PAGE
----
How can consumers be better engaged with product innovation and development?
- Many producers tell us they value social med for connection with customers/low cost marketing but not for everyone, takes time
- Innovation should be completely focused on what the consumer wants/needs
- Crowd engagement – encourage consumer / community collaboration when developing new products
- UK stds/regs just highlighted as a reason for demand for our products. Very important selling point for UK food and drink plc
- CiM conference identified main areas of weakness in consumer engagement being in marketing, use of social media and NPD
- Consumer demands ultimately drive product innovation – they just need to find the right channel or voice
- Consumers need educating in order 2 want 2 engage. Tv is doing this well with the success of progs like Countryfile & Harvest
Independent farming vs integrated/lengthy supply chains – which way should farmers go? Does it matter? Implications of both?
- Tech now allows us to be independent AND connected 🙂 Network efficiencies displacing scale efficiencies
- Demand fluctuates so not everyone can be in or operate a fully integrated supply chain
- Both need each other in order to be successful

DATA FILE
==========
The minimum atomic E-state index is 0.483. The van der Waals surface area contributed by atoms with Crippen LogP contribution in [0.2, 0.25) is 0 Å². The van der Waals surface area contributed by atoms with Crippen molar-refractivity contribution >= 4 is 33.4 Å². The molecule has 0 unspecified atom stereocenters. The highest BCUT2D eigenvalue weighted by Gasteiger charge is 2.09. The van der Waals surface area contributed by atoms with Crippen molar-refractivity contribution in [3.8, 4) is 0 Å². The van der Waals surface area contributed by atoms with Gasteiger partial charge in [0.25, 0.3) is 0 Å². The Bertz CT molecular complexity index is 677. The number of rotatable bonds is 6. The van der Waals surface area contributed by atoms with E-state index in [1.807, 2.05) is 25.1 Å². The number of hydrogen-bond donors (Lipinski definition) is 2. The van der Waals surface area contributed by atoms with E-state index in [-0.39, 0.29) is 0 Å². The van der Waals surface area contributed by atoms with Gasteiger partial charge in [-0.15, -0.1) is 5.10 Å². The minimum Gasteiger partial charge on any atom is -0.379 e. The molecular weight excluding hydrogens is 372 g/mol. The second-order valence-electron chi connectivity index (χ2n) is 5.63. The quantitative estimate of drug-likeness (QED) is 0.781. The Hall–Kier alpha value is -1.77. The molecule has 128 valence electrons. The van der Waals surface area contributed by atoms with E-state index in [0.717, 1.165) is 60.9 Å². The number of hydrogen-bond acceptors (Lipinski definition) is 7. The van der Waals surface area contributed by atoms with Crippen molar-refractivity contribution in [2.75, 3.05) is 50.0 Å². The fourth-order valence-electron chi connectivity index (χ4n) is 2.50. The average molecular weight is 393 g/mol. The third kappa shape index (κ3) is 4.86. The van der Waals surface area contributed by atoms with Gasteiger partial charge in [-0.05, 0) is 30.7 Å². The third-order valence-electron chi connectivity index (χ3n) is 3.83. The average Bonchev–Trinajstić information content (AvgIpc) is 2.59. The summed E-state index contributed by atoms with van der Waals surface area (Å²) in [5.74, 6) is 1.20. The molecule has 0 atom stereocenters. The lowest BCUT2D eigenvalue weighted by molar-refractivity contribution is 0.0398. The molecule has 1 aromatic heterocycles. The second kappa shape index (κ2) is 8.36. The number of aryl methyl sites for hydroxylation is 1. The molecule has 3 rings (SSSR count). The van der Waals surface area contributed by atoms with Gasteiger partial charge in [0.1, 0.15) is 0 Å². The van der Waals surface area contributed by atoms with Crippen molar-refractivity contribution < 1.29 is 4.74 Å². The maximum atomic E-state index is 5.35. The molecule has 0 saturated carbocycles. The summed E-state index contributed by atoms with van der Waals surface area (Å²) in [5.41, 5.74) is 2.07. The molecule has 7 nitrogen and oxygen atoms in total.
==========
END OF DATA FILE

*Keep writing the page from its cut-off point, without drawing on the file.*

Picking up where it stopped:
- Farmers should look to whichever supply chain best suits the product e.g. sell direct, co-op, consolidator, vertical integration
- The horsemeat scandal showed that short, simple, transparent supply chains work best
- I believe many smaller farms & food biz’s bring many cascading benefits to society/enviro but they need different support
- Integrated supply chains don’t have to be lengthy. Infact, they can be the shortest and most transparent of all
- Broadly speaking the shorter supply chain = better control & communication & trust. Long chains prone to the weakest links
How could contracts & relationships be improved? Any good/bad practice examples you can all share with us – horsemeat aside!
- We find that long-term relationships give confidence and certainty to invest, to grow and improve standards
- Dedicated dairy producer groups v beneficial all round & good e.g. of relationships/contracts for processors & retailer pools.
- The farming, food and drink sector is responsible for 3.5 million jobs and 7% of the UK’s overall economy says Defra
- Fair, balanced and transparent agreements with recognition to market volatility
How much thought did you put into what you have eaten today i.e. where’s it from? How much of it was local AND seasonal?
- Breakfast from Sainsburys bakery baskets today.. 🙁
- I had 10 minutes for lunch so quickly narrowed my options to either Greggs or Tesco on The Strand
- Today I was looking for bacon in Asda… They didn’t have a single rasher of British bacon. It’s all danepak
- Quarter pounder with cheese made with 100% British and Irish beef
- Bought some locally sourced Devon sausages & veg yesterday whilst on half term duties. Sadly, don’t get the chance all the time
- I had a McDonald’s breakfast this morning. Freedom food pork convenience and value
- Not sure how local or seasonal Waitrose sushi is?
- Ratatouille, mostly out of neighbours garden!
- All local, weekly procurement so eat depending on what’s left! Mostly Somerset produced. Now to finish with some of my cider!
Simon Haley, Reading Agricultural Consultants, and Alan Spedding, 11 November 2013